This is an excerpt from SOLD: The PR Couture Fashion Buyer Guide, which comes complimentary with the purchase of our Fashion Buyer Guide. The e-guide features tips gleaned from a conversation with a buyer at a top specialty retailer.
Have you ever heard the saying, “be great at one thing rather than mediocre at many?” Well it couldn’t be truer in retail. Brands that find success in department stores, boutiques and specialty stores have a core offering; a selection of pieces that buyers and customers come to depend upon season after season. These brands build a following by consistently offering the foundation pieces, while expanding each season to include new options that reinvent or reinterpret them.
The goal is to be consistent enough with your fashion line so that you build loyalty and offer stability, but creative enough to keep things fresh and exciting.
Because that loyalty takes time to build, emerging designers often shift focus from their core collection to new offerings in an attempt to attract more interest. For example, during first quarter they introduce themselves as jewelry designers, come second quarter they’ve added scarfs, and by fourth quarter handbags are coming down the pike.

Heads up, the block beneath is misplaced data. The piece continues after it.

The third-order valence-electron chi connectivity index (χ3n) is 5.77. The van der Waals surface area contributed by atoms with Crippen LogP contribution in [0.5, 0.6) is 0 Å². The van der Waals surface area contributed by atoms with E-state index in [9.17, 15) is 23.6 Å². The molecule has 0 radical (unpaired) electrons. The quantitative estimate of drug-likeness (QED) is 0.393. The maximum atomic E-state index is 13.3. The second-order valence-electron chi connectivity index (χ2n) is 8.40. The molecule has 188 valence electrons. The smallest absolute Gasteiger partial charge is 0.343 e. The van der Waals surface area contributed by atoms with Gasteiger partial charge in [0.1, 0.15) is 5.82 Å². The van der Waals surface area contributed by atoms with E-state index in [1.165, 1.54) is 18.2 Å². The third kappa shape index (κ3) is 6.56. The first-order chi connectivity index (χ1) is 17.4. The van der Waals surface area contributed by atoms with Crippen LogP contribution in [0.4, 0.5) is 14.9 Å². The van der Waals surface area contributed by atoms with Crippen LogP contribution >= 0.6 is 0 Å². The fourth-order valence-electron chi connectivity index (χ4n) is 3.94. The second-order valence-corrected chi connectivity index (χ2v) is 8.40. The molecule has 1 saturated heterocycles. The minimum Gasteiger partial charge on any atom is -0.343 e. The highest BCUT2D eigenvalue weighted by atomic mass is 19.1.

Slow down. Allow a retailer (and yourself) the opportunity to gain notoriety for one category before you start adding others.
Charlotte shared, “I reviewed a jewelry brand last month with 121 pieces actively available for purchase. That’s a lot to absorb for anyone, retailer and consumer alike.” Before you reach out, make sure to correct imbalances in any area or risk appearing creatively zealous and disorganized.
And that risk is extended to brands with limited sku’s as well. Create balance by offering an even spread among your line so the consumer can build looks within the collection and not be tempted to shop elsewhere. When a buyer accepts your line, it can be at the expense of another brand’s space, so look to supply more than a handful of pieces. If you are a jewelry designer, don’t send us 5 pairs of earrings and a necklace. If you design clothing, 4 dresses and a top will not cut it. Generally speaking, regardless of product category, aim for 12-15 pieces before reaching out to a buyer.
Of course, while this holds true for seasonal collections there are the exceptions to this rule which are capsule, holiday or resort injections which can be 5-7 pieces.
PS: Be your own sales force! Our Fashion Buyer Contact List grants you instant access to buyers at more than 175 domestic retailers (and 10 international retailers), including multi-level buyer contact information for all major department stores. Stop wasting time researching and start pitching your line!
Photo credit: Made Gold